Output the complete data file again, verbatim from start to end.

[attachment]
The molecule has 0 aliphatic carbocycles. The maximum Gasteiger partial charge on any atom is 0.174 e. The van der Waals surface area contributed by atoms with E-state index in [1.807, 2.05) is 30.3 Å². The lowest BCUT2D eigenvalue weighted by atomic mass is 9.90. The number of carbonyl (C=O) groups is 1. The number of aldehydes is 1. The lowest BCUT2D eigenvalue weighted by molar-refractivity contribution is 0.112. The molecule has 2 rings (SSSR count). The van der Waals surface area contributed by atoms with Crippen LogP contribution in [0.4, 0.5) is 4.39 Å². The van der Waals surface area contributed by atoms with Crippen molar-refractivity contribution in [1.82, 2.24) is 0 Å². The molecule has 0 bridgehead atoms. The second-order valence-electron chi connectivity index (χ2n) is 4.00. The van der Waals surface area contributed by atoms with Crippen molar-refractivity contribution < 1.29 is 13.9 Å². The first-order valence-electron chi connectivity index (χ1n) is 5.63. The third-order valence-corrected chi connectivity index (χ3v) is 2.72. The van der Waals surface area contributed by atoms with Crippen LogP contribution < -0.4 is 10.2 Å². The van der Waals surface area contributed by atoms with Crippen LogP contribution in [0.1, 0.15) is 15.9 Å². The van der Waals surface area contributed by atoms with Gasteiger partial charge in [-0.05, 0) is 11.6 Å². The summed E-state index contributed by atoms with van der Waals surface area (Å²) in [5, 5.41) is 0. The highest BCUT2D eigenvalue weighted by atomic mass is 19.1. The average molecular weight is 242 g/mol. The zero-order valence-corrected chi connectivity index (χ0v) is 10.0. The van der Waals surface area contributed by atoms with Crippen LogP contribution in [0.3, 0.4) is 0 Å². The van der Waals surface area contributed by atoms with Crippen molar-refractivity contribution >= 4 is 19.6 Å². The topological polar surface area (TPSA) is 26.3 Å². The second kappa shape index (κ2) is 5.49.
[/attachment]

The molecule has 0 aliphatic carbocycles. The maximum Gasteiger partial charge on any atom is 0.174 e. The van der Waals surface area contributed by atoms with E-state index in [1.807, 2.05) is 30.3 Å². The lowest BCUT2D eigenvalue weighted by atomic mass is 9.90. The number of carbonyl (C=O) groups is 1. The number of aldehydes is 1. The lowest BCUT2D eigenvalue weighted by molar-refractivity contribution is 0.112. The molecule has 2 rings (SSSR count). The van der Waals surface area contributed by atoms with Crippen LogP contribution in [0.4, 0.5) is 4.39 Å². The van der Waals surface area contributed by atoms with Crippen molar-refractivity contribution in [1.82, 2.24) is 0 Å². The molecule has 0 bridgehead atoms. The second-order valence-electron chi connectivity index (χ2n) is 4.00. The van der Waals surface area contributed by atoms with Crippen molar-refractivity contribution < 1.29 is 13.9 Å². The first-order valence-electron chi connectivity index (χ1n) is 5.63. The third-order valence-corrected chi connectivity index (χ3v) is 2.72. The van der Waals surface area contributed by atoms with Crippen LogP contribution < -0.4 is 10.2 Å². The van der Waals surface area contributed by atoms with Crippen LogP contribution in [0.1, 0.15) is 15.9 Å². The van der Waals surface area contributed by atoms with Gasteiger partial charge in [-0.05, 0) is 11.6 Å². The summed E-state index contributed by atoms with van der Waals surface area (Å²) in [5, 5.41) is 0. The highest BCUT2D eigenvalue weighted by atomic mass is 19.1. The average molecular weight is 242 g/mol. The zero-order valence-corrected chi connectivity index (χ0v) is 10.0. The van der Waals surface area contributed by atoms with Crippen LogP contribution in [0.3, 0.4) is 0 Å². The van der Waals surface area contributed by atoms with Crippen molar-refractivity contribution >= 4 is 19.6 Å². The topological polar surface area (TPSA) is 26.3 Å². The second kappa shape index (κ2) is 5.49.